South Wales police win facial recognition legal challenge as King’s Cross plans halted
The use of biometric facial recognition by South Wales police interferes with the privacy rights of those scanned, but is still legal, the Cardiff high court has ruled, according to The Guardian.
A pair of judges decided against the challenge brought by former Liberal Democrat Councillor Ed Bridges, with support from rights group Liberty, found that the legal framework for the technology’s use is proportionate.
“We are satisfied both that the current legal regime is adequate to ensure appropriate and non-arbitrary use of AFR Locate, and that South Wales police’s use to date of AFR Locate has been consistent with the requirements of the Human Rights Act and the data protection legislation,” says Lord Justice Haddon-Cave.
Liberty expressed disappointment and urged the government to ban the use of real-time public facial recognition. Bridges vowed to continue opposing its use. South Wales police representatives had argued that the technology prevents crime, protects the public, and does not breach the privacy rights of innocent people.
A government lawyer specializing in police use of facial recognition told The Guardian that the ruling applies only to the specific case in question, and does not represent broader legal approval. South Wales police Chief Constable Matt Jukes urged further public and political debate.
A survey by the Ada Lovelace Institute has found that the majority of UK adults want the government to impose limits on police use of facial recognition, but 49 percent support its day-to-day use by police, in the presence of appropriate controls.
King’s Cross deployment shelved
The developers of King’s Cross have discontinued their facial recognition plans, a letter to London mayor Sadiq Kahn seen by the BBC reveals.
Argent had previously indicated the technology was being used for public safety, but the letter to Kahn says its limited facial recognition system was used from 2015 until March 2018, on two cameras. The developer has also previously said the system was used to help the Metropolitan Police and British Transport Police, but the latter denied it had any involvement.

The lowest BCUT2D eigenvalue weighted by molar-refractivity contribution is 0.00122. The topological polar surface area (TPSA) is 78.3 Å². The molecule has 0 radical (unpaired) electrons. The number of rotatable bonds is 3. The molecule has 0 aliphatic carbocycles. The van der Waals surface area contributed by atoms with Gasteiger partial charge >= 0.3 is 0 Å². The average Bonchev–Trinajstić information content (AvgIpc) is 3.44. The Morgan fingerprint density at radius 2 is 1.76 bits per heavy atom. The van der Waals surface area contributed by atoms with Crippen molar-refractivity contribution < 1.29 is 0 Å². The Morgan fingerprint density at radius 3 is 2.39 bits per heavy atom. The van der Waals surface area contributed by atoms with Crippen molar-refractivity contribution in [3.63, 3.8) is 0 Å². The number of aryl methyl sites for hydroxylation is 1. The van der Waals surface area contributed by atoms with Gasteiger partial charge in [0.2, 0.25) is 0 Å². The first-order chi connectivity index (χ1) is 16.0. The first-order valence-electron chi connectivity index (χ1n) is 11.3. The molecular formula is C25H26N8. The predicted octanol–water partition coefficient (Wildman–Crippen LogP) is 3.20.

The letter describes a system in development which would check images against a small watchlist, blurring out all other faces on capture and playback. The company was in the process of installing it, and the system had been audited for GDPR compliance. Those plans have now changed, according to a statement by Argent.
The Information Commissioner’s Office has launched an investigation into the deployment.
Macau launches public facial recognition
The Unitary Police Service (SPU) of Macau will install and test 50 surveillance cameras with facial recognition during the first quarter of 2020, Macau Business reports.
Police also plan to deploy roughly 50 more cameras with license plate readers for testing during the same period. Eventually, local authorities plan six deployment phases to reach a total of 2400 surveillance cameras by 2023. Of those, 200 with facial recognition and license plate reading capabilities would be installed during the third and fourth phases. An expansion of the “Eye in the Sky” system to 2,600 cameras has previously been reported.
More than 2000 police cases have been helped by “Eye in the Sky” cameras since 2016, according to a police spokesperson.
The Office for Personal Data Protection (GPDP) provided instructions to the police, including the pixilation of footage of inside residences.
Macau has also been considering the use of facial recognition to prevent crime
Sri Lanka plans biometric database
Police in Sri Lanka have begun working on a biometric database for identifying criminals with facial biometrics, the local Sunday Times reports. The database would be integrated with data from police, the Department of Immigration and Emigration, the Department of Registration of Persons, and Sri Lanka Telecom.
Senior police officers detailed the plan to President Maithripala Sirisena, according to the report. Police officers would have access to the database, which would include details of wanted suspects.